The Victorian jewelry era (1837-1901), was named after Queen Victoria, whose reigned lasted from 1837-1901. Queen Victoria is the second longest ruling monarch, and there were three periods within the Victorian Jewelry era that were greatly inspired by her.
The Romantic Era (1837-60), celebrated the monarch's love with the love of her life, Prince Albert. This era of Victorian jewelry was full of sentimental and symbolic jewelry, such as the engagement ring Prince Albert gave his new bride. The serpent engagement ring symbolized eternity, and the simple yet romantic allure of this gesture greatly influenced the first period of the Victorian era. Common designs on Romantic era Victorian jewelry included flowers, hearts, and birds. One could express their devotion with jewelry, which included cameos depicting cupid or enameled pieces.
The second period of Victorian Jewelry was the Grand Era (1860-80). When Queen Victoria's beloved Prince Albert died, she was heartbroken and began to wear mostly all black clothing that correlated with her going into mourning. The Grand Era of Victorian jewelry is often most associated with 'mourning jewelry', and the focus was to honor the memory of the departed with Romantic Era designs. The 'mourning jewelry' of the Grand Era was mostly black and gold, and also included onyx, red garnet, and enamel designs. Revival jewelry styles were common, such as Egyptian, Roman, & Etruscan. Black choker necklaces were popular, and intricately designed brooches were common as well (example pictured above, available at Zanathia).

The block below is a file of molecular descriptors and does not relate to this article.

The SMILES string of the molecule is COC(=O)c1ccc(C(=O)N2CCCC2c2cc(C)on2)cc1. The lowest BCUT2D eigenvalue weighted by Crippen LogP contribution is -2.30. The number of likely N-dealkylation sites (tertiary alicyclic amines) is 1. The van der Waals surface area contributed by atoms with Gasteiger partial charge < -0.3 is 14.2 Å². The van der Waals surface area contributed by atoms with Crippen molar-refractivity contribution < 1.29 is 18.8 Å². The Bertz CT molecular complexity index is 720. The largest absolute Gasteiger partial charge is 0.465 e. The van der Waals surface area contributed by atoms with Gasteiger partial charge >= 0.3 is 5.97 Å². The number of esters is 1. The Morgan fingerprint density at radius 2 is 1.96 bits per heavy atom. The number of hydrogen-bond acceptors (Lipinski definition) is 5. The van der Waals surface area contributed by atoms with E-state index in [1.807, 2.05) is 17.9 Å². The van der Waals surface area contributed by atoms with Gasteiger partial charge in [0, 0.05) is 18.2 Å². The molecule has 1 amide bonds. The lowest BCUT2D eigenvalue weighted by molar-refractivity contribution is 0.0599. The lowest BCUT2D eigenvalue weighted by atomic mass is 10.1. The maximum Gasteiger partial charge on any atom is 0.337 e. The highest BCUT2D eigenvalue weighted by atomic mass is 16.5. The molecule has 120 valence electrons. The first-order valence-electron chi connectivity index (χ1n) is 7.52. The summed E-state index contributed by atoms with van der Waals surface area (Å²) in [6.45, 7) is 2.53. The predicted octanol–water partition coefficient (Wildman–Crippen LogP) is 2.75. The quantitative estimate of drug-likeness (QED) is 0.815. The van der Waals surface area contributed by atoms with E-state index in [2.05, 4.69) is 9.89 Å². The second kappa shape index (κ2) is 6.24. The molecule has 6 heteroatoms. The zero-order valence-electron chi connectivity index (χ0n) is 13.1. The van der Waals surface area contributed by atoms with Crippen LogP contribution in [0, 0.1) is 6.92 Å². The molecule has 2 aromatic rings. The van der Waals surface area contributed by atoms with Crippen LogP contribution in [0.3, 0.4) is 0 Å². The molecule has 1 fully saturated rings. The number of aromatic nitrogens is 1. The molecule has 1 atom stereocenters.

The third and last period of the Victorian jewelry era was the Aesthetic Period (1880-1901). During this period, Queen Victoria was more optimistic and looking forward to a brighter future after the grieving period of Prince Albert. The new era was less focused on manufacturing, and more on hand-made quality items. The last period of the Victorian Jewelry era emphasized aesthetically appealing jewelry that was different from the heavier adornments and mourning mementos that were common previously. Jewelry became more smaller and wearing your favorite accessories were more popular for the evening time of day. Diamonds became more prominent in designs, and gemstones were a favorite due to it's natural beauty rather than the monetary worth. Common gems in the Aesthetic period include amethysts, opals, and garnet. The Art Nouveau jewelry era would also later emphasize the natural beauty of semiprecious stones as well. Other popular trends in the Aesthetic Period also include the dog collar necklace, or collier de chien, which was popularized by Queen Victoria's daughter-in-law Alexandra when she wore a multi-strand pearl adornment to cover a scar on her neck. The solitaire ring also became prominent after Tiffany's advertised the 6 prong gemstone setting in 1886.
The Victorian jewelry era consisted of three symbolic periods that were inspired by the life happenings of Queen Victoria and emphasized sentimental values of adornments. The Victorian jewelry era has been a steady inspiration to many 'revival' enthusiasts for the 20th and 21st century. Not to mention, the famous dog collar necklace (collier de chien) is still a statement piece loved by many.